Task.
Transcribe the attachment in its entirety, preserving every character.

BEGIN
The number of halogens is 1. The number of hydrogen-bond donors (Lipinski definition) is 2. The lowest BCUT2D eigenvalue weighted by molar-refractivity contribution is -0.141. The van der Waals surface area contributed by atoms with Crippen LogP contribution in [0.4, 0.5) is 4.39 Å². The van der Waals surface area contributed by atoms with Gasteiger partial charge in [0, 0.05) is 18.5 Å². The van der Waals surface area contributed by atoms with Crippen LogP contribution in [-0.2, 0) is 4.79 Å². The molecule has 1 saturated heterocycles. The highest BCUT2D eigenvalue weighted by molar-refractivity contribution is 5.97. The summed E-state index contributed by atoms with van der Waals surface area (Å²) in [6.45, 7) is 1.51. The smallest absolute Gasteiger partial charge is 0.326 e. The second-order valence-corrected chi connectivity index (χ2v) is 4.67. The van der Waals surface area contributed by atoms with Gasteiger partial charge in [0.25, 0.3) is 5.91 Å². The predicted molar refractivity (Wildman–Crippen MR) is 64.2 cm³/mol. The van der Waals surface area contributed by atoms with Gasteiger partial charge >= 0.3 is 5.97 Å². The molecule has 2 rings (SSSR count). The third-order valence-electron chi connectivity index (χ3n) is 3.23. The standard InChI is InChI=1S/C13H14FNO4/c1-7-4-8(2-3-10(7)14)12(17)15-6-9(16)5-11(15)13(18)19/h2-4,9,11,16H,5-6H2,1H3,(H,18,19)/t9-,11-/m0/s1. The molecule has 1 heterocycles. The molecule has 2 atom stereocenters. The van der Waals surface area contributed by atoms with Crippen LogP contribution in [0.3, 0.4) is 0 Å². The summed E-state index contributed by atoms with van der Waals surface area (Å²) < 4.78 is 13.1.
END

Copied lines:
The number of halogens is 1. The number of hydrogen-bond donors (Lipinski definition) is 2. The lowest BCUT2D eigenvalue weighted by molar-refractivity contribution is -0.141. The van der Waals surface area contributed by atoms with Crippen LogP contribution in [0.4, 0.5) is 4.39 Å². The van der Waals surface area contributed by atoms with Gasteiger partial charge in [0, 0.05) is 18.5 Å². The van der Waals surface area contributed by atoms with Crippen LogP contribution in [-0.2, 0) is 4.79 Å². The molecule has 1 saturated heterocycles. The highest BCUT2D eigenvalue weighted by molar-refractivity contribution is 5.97. The summed E-state index contributed by atoms with van der Waals surface area (Å²) in [6.45, 7) is 1.51. The smallest absolute Gasteiger partial charge is 0.326 e. The second-order valence-corrected chi connectivity index (χ2v) is 4.67. The van der Waals surface area contributed by atoms with Gasteiger partial charge in [0.25, 0.3) is 5.91 Å². The predicted molar refractivity (Wildman–Crippen MR) is 64.2 cm³/mol. The van der Waals surface area contributed by atoms with Gasteiger partial charge >= 0.3 is 5.97 Å². The molecule has 2 rings (SSSR count). The third-order valence-electron chi connectivity index (χ3n) is 3.23. The standard InChI is InChI=1S/C13H14FNO4/c1-7-4-8(2-3-10(7)14)12(17)15-6-9(16)5-11(15)13(18)19/h2-4,9,11,16H,5-6H2,1H3,(H,18,19)/t9-,11-/m0/s1. The molecule has 1 heterocycles. The molecule has 2 atom stereocenters. The van der Waals surface area contributed by atoms with Crippen LogP contribution in [0.3, 0.4) is 0 Å². The summed E-state index contributed by atoms with van der Waals surface area (Å²) < 4.78 is 13.1.